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I want to apply a partially least square regression on spectroscopy data to model a chemical content of my probe. So, every wavelength of the spectrum serves as one variable in the model. Doing some research, I found several scenarios how to preprocess the data: Most just use the spectrums as they are and do no preprocessing at all. Others mention that it is important to do a column normalization (e.g. mean centering for every wavelength across the observations) before modeling. I also read that even the target variable should be normalized. Since normalization is important for dimension reduction, (what is one part of PLSR) it kind of makes sense for me to normalize the data. However, most examples I found people are not doing any normalizations.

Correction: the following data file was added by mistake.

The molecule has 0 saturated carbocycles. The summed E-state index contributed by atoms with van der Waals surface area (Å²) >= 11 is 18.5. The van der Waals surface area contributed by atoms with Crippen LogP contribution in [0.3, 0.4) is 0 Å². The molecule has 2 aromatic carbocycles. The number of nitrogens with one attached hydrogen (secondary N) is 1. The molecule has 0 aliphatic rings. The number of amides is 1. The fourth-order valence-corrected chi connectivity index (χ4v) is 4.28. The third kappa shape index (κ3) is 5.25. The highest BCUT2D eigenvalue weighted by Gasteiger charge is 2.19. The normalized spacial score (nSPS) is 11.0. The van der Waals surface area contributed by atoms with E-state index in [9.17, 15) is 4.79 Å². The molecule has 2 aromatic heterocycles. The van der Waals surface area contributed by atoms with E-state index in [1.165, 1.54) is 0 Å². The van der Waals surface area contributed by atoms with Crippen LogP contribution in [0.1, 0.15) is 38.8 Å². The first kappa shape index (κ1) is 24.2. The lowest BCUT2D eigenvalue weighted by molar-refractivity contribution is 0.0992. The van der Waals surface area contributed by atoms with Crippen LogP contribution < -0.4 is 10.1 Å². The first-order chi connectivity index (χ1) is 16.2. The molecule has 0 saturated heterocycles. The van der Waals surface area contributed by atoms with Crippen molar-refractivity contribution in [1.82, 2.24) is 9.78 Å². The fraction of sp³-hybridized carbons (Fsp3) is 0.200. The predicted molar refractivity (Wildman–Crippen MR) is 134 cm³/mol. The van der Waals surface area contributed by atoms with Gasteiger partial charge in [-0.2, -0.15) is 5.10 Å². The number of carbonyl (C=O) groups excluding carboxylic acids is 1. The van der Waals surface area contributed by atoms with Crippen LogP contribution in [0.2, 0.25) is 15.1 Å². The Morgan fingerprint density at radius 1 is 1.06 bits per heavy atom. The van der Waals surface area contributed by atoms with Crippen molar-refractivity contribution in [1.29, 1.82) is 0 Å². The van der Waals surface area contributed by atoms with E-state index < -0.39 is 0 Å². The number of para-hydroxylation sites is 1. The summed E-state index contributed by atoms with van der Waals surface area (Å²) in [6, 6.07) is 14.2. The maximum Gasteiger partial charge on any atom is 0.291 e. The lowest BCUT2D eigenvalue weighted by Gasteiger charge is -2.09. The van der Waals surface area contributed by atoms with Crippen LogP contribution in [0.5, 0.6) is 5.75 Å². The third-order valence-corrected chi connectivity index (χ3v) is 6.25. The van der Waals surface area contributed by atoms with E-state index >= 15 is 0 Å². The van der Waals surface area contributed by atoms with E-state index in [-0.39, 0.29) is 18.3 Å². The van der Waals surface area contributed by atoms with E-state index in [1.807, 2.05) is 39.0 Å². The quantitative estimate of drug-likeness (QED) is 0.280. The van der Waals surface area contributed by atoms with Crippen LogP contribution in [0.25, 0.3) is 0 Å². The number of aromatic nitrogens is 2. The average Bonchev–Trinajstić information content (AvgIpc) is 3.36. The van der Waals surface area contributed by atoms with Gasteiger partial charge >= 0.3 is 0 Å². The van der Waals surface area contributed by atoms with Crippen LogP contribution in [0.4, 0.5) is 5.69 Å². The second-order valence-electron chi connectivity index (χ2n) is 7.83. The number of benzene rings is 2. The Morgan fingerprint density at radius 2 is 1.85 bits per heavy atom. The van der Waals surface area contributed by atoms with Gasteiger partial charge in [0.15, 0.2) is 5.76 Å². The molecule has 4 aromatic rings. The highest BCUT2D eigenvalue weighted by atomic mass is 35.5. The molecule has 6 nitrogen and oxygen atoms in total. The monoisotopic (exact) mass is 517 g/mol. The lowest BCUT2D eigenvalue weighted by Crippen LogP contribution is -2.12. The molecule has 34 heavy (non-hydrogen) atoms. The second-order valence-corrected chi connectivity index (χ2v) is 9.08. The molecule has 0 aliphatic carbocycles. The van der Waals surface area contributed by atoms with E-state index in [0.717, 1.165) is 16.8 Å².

What would be the best procedure?

Thanks for any help!

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Most PLS tutorials found online consider the variables to be independent and have different scales (e.g. distance and temperature). Such cases require column normalization (over each variable). In spectroscopy, row normalization (over each spectrum) is more common because the intensity values are not independent and are in the same scale already.

Column normalization of spectra increases the importance of the wavenumbers that have low intensity and decreases the importance of the wavenumbers that have higher intensity, which leads to increased noise contribution.

If your input data are spectra, then the recommended way would be to avoid scaling data for every wavelength. I did not find any published research that shows it, but I know that from experience, and it is also stated that way for Raman spectra at https://www.nature.com/articles/s41596-021-00620-3 in the "Spectral truncation and normalization" sub-section.

As to the scaling/whitening of the target variable, it might be useful if you have multiple target variables with significantly different value ranges. However, some PLS algorithms are insensitive to the scaling of the targets.

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